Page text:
Dig Past Predictable

Becoming Superhuman

Jun 16 2022 • 6 mins

It is far easier to say what you want than it is to create the conditions to get what you want.

I’ve been consulting clients in some form or fashion for the last 14 years and over that time, I’ve noticed something. Whenever I'm doing an assessment or an inquiry with a new client — which is the basis of most of my work as a strategist — the initial responses I often get back are not deep and thoughtful, but rather something entirely predictable. This is not a criticism, it's an observation.

It’s not until we go several more rounds of investigation that we actually extract something meaningful and unique. What usually follows is a realization of just how much work needs to be done to execute these new and unique insights. The project is either then abandoned in favor of the easy route: doing nothing and preserving the status quo, or it is implemented in a watered-down way so as to render it a fruitless exercise.

Let me give you some tangible examples and then let’s work through an alternative approach.

Hiring

Are you hiring right now? What kind of candidate are you looking for?

When given the opportunity to envision their ideal employees, most owners, and managers will list off a garden variety of predictable traits, such as hard-working, responsible, loyal, ambitious, high attention to detail, creative, professional, great positive attitude, and so on…

All businesses want this because, obviously, why wouldn't they? But if we’re just going to paint the picture of the perfect worker robot, we may as well throw in that the ideal candidate also chooses to work for free, and shouts company praise from the rooftops every weekend.

Let's agree to be honest. A job is a transaction. The worker sells their time to the company in exchange for a fee. In return for that fee, the company expects a certain set of deliverables and job responsibilities to be fulfilled. That’s the transaction.

The Transaction and the Price

So, if we want people to give more than the minimum, we have to provide something in return, don’t we?

  • When we say that we want someone loyal, what are we doing to earn that loyalty?
  • When we say we want someone hard-working, 1) how are we defining “hard work” and 2) what actual reason are we giving them to work hard?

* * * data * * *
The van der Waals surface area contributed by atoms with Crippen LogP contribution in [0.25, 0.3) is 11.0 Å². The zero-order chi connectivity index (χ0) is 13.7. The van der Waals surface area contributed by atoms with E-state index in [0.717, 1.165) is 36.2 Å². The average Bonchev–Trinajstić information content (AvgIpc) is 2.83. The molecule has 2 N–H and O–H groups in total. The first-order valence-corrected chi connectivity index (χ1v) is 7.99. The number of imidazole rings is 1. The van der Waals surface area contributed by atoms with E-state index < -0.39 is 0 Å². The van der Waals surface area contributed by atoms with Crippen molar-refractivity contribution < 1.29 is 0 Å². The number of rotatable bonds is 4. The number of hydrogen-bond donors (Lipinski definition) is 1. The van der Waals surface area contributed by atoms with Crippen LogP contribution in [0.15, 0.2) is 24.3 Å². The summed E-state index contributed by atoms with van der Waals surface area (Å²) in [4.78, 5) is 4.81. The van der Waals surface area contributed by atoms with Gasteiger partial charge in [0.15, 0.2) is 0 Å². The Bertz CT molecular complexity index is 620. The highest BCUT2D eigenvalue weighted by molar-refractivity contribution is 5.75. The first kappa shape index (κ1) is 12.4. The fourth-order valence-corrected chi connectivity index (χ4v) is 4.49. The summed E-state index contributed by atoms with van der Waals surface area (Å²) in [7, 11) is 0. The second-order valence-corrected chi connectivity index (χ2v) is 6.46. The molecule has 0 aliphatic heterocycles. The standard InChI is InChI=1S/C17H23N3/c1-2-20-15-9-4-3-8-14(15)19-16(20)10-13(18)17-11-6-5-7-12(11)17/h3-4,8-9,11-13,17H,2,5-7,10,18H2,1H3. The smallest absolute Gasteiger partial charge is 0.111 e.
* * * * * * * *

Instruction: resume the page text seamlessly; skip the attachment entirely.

• When we say we want someone ambitious, does that mean we are willing to take someone on whose ambition exceeds what our organization can offer, or will their drive make them a liability? Do we even know how we’ll feed and satisfy that ambition?
  • When we say we want someone creative, or with a positive attitude, what are we doing to create an environment where those attributes can continue and thrive past the date of hire?

Every trait we are looking for comes with a price, and most often that price isn’t baked into the salary. Even when some of it is, there’s only so much a salary can pay for. At a certain point, the candidate’s wallet may be satisfied, but their spirit is left to wither.

There's very little at stake to describe the ideal employee, who would be the perfect embodiment of these wonderful and idealized things. It takes a bit more courage to ask yourself if the company is worthy of this sort of person. The important work that comes next is identifying the real traits of someone who would be a perfect fit for your company -- outside of the obvious. We have to dig deeper and identify the real attributes that we can actually afford.

Brand Values

When I ask a company about its values, I either look up to see the word integrity painted on the wall in a fancy cursive font, or I’m given a list of the same words used as Brand values by such notable companies as Enron, LuLaRoe, or Bernard L. Madoff Investment Securities.

There’s obviously nothing wrong with integrity, innovation, or excellence. The problem is when the exercise is trea